‘The Edukators’: An Eye-Opening and Arresting Tale of Anti-Capitalist Activism from Germany
“The Edukators” (”Die Fetten Jahre Sind Vorbei”) is an arresting German drama from 2004 that revolves around the anti-capitalist endeavors of three young urban activists: Jan (Daniel Brühl), Peter (Stipe Erceg) and Jule (Julia Jentsch). Jan and Peter engage in nighttime break-ins that involve the rearrangement of furniture and the proffering of handwritten notes informing wealthy residents that their "days of plenty are over" and "you have too much money" in relatively benign acts of intimidation.
Unaware of her boyfriend Peter’s actions in collaboration with their friend Jan, Jule agonizes over enormous debt owed to a wealthy businessman named Hardenberg (Burghart Klaußner) after a dramatic motor vehicle collision. While Peter is away on holiday, Jan confesses their criminal activities to Jule and the two hatch an illicit plan to invade Hardenberg’s home together and inflict the unique brand of punishment the “Edukator” pair have formulated. Ultimately their scheme is beset by unforeseen complications, drawing Peter into a furtive scramble that involves Hardenberg as well—the four of them launching onto a dramatic flight beset by hostility and surprising revelation.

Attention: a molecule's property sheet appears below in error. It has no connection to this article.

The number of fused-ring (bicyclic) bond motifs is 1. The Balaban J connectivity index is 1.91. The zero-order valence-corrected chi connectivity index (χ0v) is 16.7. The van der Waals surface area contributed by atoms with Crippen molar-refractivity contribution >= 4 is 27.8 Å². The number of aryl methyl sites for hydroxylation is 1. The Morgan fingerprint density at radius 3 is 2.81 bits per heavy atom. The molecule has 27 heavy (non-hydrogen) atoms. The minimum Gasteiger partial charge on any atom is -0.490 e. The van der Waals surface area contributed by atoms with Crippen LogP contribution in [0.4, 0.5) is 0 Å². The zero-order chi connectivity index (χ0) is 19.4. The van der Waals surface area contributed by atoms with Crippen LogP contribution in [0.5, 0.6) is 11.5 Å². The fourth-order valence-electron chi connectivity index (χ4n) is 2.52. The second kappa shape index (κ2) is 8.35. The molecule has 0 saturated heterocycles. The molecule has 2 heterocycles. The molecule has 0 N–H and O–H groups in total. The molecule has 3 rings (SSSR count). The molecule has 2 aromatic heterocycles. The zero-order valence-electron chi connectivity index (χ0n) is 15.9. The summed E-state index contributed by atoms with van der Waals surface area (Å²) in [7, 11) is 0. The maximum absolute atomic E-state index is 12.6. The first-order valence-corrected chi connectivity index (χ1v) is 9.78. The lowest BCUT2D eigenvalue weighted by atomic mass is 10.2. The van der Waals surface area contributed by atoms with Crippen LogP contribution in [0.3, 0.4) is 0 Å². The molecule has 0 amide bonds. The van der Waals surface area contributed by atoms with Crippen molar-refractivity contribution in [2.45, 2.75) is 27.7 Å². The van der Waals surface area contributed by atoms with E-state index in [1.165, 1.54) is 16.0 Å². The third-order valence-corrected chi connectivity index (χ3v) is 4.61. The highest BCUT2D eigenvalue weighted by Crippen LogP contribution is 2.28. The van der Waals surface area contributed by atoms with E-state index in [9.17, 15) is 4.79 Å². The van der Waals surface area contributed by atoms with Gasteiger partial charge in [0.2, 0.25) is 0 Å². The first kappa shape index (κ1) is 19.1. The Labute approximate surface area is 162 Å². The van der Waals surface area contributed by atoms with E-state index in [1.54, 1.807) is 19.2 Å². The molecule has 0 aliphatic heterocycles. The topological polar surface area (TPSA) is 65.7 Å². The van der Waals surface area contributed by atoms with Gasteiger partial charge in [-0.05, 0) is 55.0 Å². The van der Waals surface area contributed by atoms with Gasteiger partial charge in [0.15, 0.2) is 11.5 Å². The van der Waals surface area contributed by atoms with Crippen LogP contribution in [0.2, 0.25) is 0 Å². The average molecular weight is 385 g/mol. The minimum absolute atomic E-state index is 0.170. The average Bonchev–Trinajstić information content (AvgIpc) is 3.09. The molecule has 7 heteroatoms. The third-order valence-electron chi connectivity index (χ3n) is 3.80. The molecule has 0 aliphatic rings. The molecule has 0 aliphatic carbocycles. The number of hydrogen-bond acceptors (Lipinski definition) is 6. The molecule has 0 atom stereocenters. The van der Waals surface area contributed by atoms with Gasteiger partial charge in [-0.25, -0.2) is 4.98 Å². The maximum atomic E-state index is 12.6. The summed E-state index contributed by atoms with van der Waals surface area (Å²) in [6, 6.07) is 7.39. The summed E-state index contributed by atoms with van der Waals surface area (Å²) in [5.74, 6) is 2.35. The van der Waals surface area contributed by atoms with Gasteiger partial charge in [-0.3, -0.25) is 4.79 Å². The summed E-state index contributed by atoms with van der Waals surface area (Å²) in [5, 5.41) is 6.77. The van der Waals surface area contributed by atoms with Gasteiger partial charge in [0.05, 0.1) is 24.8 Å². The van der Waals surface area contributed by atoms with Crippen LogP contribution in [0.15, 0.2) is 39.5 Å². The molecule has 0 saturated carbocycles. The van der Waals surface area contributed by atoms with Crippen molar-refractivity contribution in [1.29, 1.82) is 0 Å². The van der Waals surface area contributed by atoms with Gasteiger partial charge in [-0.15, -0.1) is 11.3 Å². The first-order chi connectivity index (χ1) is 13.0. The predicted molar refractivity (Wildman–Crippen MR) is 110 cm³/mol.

Co-written and directed by Austrian fimmaker Hans Weingartner (“The White Sound”, “303”), “The Edukators” is an eye-opening tale of rebellion and profound personal discovery. Working with co-writer Katharina Held, Weingartner has crafted a unique and enthralling depiction of radicalized youthful rebellion and the ties that both bind and breach generations over time. Structured as a dramatic thriller encircling a provocative love triangle, “The Edukators” ultimately delivers a piercing depiction of injustice, passion and the all-too delicate nature of human frailty.
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